…he lived were wild and dangerous. The King of England was at war with him, and had led a great army into Scotland to drive him out of the land and to make Scotland a part of England.
Battle after battle he had fought with England. Six times Robert the Bruce had led his brave little army against his foes. Six times his men had been beaten, until finally they were driven into flight. At last the army of Scotland was entirely scattered, and the king was forced to hide in the woods and in lonely places among the mountains.
One rainy day, Robert the Bruce lay in a cave, listening to the rainfall outside the cave entrance. He was tired and felt sick at heart, ready to give up all hope.
As he lay thinking, he noticed a spider over his head, getting ready to weave her web. He watched her as she worked slowly and with great care. Six times she tried to throw her thread from one edge of the cave wall to another. Six times her thread fell short.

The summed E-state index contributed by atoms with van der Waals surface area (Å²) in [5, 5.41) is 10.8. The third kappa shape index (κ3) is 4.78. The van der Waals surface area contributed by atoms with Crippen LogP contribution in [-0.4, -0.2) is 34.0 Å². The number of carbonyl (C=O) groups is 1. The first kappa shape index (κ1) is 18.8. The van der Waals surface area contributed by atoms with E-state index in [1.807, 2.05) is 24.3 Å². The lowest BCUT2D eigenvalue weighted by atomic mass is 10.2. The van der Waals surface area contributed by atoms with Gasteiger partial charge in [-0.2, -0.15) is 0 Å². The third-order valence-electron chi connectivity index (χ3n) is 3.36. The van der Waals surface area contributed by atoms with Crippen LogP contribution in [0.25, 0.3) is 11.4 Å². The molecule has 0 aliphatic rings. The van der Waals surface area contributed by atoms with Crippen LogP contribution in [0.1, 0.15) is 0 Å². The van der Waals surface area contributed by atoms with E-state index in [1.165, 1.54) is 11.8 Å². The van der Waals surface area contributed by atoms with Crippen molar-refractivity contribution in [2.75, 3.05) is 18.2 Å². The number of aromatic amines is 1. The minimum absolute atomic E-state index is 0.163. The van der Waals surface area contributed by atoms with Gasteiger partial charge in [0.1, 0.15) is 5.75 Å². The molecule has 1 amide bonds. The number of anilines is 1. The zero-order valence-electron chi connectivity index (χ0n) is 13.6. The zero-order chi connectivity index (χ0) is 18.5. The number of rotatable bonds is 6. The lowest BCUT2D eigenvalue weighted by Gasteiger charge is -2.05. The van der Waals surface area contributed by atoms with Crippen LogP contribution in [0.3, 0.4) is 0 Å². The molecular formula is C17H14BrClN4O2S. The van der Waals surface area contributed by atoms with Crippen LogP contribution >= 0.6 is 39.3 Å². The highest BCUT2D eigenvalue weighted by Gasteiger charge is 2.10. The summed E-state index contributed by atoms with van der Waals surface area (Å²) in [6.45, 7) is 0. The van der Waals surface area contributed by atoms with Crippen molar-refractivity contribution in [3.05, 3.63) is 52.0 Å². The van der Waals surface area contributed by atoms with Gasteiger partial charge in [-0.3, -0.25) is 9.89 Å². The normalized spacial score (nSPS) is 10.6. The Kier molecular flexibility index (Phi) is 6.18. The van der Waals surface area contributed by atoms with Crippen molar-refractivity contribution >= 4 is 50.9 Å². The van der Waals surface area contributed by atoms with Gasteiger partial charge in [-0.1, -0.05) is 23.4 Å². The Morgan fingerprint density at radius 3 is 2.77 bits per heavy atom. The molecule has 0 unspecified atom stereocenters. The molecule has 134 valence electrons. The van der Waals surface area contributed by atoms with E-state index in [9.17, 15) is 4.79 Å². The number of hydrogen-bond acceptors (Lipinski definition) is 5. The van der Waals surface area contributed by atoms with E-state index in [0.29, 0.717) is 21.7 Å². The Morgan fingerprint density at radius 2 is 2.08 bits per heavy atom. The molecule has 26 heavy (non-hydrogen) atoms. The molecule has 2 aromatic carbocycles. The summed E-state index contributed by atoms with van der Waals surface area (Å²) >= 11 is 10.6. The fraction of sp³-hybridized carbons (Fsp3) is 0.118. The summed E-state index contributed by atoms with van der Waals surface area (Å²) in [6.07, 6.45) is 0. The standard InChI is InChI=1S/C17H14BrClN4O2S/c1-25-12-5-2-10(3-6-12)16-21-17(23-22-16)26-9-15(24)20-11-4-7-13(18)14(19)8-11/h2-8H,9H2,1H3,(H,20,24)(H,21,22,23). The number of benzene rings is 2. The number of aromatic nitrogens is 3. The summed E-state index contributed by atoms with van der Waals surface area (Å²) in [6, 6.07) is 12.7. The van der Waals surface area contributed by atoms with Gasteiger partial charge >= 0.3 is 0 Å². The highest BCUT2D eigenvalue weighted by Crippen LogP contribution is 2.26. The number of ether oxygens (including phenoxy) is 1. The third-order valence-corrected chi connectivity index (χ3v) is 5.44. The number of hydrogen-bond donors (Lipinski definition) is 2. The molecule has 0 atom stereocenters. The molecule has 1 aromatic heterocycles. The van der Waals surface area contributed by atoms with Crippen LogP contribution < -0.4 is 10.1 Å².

“Poor thing!” said Robert the Bruce. “You, too, know what it’s like to fail six times in a row.”
But the spider did not lose hope. With still more care, she made ready to try for a seventh time. Robert the Bruce almost forgot his own troubles as he watched, fascinated. She swung herself out upon the slender line. Would she fail again? No! The thread was carried safely to the cave wall, and fastened there.”Yes!” cried Bruce, “I, too, will try a seventh time!”
So he arose and called his men together. He told them of his plans, and sent them out with hope filled messages to cheer his discouraged people. Soon there was an army of brave men around him. A seventh battle was fought, and this time the King of England was forced to retreat back to his own country.
It wasn’t long before England recognized Scotland as an independent country with Robert the Bruce as its rightful king.
And to this very day, the victory and independence of Scotland is traced to a spider who kept trying again and again to spin her web in a cave and inspired the king of Scotland, Robert the Bruce to persevere.